Hexum was apparently unaware that his actions were dangerous. Blanks use paper or plastic wadding to seal gunpowder into the cartridge, and this wadding is propelled from the barrel of the gun with enough force to cause injury if the weapon is fired within a few feet of the body should it strike at a particularly vulnerable spot, such as the temple or the eye. At a close enough range, the effect of the powder gasses is a small explosion, so although the paper wadding in the blank that Hexum discharged did not penetrate his skull, there was enough blunt force trauma to shatter a quarter-sized piece of his skull and propel the pieces into his brain, causing massive hemorrhaging.[1][7]
    1984 ..that is about the right time frame.. that could be the person I was thinking of and now that you mention 44mag it rings a bell a bit more.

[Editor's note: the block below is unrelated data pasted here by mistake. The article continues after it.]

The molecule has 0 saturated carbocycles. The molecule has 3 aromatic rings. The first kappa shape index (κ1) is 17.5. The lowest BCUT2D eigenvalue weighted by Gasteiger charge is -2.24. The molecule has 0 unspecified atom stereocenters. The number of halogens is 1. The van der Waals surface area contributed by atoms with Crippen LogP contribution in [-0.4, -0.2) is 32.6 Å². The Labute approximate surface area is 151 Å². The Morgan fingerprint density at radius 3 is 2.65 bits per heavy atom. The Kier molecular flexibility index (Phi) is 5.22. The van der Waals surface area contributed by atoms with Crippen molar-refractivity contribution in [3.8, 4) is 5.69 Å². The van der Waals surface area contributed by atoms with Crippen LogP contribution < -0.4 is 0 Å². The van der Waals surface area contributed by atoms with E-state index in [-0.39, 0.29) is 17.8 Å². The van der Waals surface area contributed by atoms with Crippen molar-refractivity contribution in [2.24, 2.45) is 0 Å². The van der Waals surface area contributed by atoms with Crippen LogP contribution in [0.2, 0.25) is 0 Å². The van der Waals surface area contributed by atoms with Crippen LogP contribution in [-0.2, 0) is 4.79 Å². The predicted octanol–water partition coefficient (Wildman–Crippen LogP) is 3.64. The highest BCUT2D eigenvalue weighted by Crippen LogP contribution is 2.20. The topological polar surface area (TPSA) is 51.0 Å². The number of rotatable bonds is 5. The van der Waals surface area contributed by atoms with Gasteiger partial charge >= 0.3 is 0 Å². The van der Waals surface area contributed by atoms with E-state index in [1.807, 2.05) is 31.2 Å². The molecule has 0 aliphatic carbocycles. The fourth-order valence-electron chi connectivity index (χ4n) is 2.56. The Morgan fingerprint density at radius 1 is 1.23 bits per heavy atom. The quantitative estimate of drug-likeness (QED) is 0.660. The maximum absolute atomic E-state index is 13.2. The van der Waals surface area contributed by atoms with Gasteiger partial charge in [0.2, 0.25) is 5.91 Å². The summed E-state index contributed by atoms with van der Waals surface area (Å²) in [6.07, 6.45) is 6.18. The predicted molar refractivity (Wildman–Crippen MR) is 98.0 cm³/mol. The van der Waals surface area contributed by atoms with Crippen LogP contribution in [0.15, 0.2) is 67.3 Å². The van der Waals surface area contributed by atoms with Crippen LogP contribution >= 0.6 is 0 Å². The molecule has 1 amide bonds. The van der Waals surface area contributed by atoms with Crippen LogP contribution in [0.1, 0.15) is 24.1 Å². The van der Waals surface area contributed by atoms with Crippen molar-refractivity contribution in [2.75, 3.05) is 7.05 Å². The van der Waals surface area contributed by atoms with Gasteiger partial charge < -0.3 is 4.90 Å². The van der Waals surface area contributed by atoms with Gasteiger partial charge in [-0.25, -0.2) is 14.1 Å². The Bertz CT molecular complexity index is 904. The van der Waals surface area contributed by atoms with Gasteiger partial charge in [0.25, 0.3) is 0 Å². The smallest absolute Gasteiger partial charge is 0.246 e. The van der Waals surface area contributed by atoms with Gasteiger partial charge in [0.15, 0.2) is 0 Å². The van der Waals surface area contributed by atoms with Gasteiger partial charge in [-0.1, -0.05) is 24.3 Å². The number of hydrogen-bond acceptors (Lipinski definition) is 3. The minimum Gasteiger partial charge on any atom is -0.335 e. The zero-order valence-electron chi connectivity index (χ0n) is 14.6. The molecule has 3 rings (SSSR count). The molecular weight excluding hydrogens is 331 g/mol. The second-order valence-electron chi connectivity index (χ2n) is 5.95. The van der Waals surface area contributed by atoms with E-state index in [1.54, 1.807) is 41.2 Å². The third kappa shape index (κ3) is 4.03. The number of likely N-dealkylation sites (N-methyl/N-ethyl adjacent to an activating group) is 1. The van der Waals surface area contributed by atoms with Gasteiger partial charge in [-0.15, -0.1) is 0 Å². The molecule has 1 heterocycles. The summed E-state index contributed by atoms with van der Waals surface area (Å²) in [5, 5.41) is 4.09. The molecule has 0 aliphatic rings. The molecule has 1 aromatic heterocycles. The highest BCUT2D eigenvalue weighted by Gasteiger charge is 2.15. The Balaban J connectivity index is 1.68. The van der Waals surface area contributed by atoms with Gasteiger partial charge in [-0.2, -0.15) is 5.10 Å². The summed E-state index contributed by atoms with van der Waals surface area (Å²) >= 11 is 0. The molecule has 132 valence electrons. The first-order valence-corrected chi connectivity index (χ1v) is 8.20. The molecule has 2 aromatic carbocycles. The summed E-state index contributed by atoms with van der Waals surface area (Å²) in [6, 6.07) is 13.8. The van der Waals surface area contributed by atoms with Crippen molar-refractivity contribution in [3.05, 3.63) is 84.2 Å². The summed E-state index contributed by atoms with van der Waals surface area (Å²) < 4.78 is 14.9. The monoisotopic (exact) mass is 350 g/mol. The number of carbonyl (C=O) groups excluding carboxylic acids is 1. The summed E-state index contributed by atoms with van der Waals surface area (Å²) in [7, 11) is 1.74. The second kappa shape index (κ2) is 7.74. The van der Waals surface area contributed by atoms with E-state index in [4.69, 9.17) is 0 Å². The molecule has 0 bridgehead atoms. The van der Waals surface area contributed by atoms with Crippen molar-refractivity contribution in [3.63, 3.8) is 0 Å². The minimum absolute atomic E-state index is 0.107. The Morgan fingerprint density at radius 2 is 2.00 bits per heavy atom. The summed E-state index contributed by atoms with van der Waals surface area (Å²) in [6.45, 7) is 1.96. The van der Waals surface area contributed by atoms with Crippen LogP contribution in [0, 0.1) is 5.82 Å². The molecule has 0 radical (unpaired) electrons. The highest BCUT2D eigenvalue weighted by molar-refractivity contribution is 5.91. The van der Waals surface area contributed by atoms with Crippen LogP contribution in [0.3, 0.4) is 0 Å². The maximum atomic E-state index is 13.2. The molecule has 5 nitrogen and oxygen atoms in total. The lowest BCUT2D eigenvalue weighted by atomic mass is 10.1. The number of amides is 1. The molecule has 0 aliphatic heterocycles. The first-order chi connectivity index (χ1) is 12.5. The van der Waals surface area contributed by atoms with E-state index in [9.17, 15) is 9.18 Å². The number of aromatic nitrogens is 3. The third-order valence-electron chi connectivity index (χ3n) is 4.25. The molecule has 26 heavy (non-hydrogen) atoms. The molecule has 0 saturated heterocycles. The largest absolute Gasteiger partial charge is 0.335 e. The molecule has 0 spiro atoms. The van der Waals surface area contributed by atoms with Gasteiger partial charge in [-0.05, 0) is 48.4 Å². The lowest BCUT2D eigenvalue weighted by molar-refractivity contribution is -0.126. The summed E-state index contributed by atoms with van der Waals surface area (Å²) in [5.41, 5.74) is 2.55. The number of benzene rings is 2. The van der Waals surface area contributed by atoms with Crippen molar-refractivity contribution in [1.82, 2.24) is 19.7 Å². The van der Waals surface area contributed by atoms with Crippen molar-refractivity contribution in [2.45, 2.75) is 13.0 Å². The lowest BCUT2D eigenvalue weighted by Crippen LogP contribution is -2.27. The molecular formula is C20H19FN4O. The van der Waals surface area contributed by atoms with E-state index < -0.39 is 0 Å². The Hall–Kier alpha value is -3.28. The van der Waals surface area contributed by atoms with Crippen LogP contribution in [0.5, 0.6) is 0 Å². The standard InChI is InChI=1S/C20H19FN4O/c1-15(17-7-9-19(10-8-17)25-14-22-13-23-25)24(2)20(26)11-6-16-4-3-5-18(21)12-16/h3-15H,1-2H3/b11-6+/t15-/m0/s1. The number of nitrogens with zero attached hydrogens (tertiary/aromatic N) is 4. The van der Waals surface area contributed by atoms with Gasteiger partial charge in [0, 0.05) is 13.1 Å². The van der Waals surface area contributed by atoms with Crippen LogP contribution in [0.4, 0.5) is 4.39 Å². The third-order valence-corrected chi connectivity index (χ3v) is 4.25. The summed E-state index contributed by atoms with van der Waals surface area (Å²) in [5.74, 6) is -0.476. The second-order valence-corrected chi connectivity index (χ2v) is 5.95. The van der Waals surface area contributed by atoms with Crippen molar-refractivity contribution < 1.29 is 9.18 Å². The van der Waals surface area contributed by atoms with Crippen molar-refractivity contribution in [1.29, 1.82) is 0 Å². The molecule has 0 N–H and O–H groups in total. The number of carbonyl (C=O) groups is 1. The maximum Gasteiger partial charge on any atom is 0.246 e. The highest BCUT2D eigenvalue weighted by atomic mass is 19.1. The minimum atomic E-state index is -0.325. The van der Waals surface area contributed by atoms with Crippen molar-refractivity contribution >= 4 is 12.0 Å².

4. #54
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    In the can, Pennsylvania
    (Montgomery County)
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    Default Re: Live ammo VS. blanks and the law.

    Quote Originally Posted by streaker69 View Post
    John Erik Hexem: https://en.wikipedia.org/wiki/Jon-Erik_Hexum

    On Friday, October 12, 1984, the cast and crew of Cover Up were filming the seventh episode of the series "Golden Opportunity" on Stage 17 of the 20th Century Fox lot. One of the scenes filmed that day called for Hexum's character to load bullets into a .44 Magnum handgun, so he was provided with a functional gun and blanks. When the scene did not play as the director wanted it to in the master shot, there was a delay in filming. Hexum became restless and impatient during the delay and began playing around to lighten the mood. He had unloaded all but one (blank) round, spun it, and—simulating Russian roulette with what he thought was a harmless weapon—he put the revolver to his right temple and pulled the trigger.[6]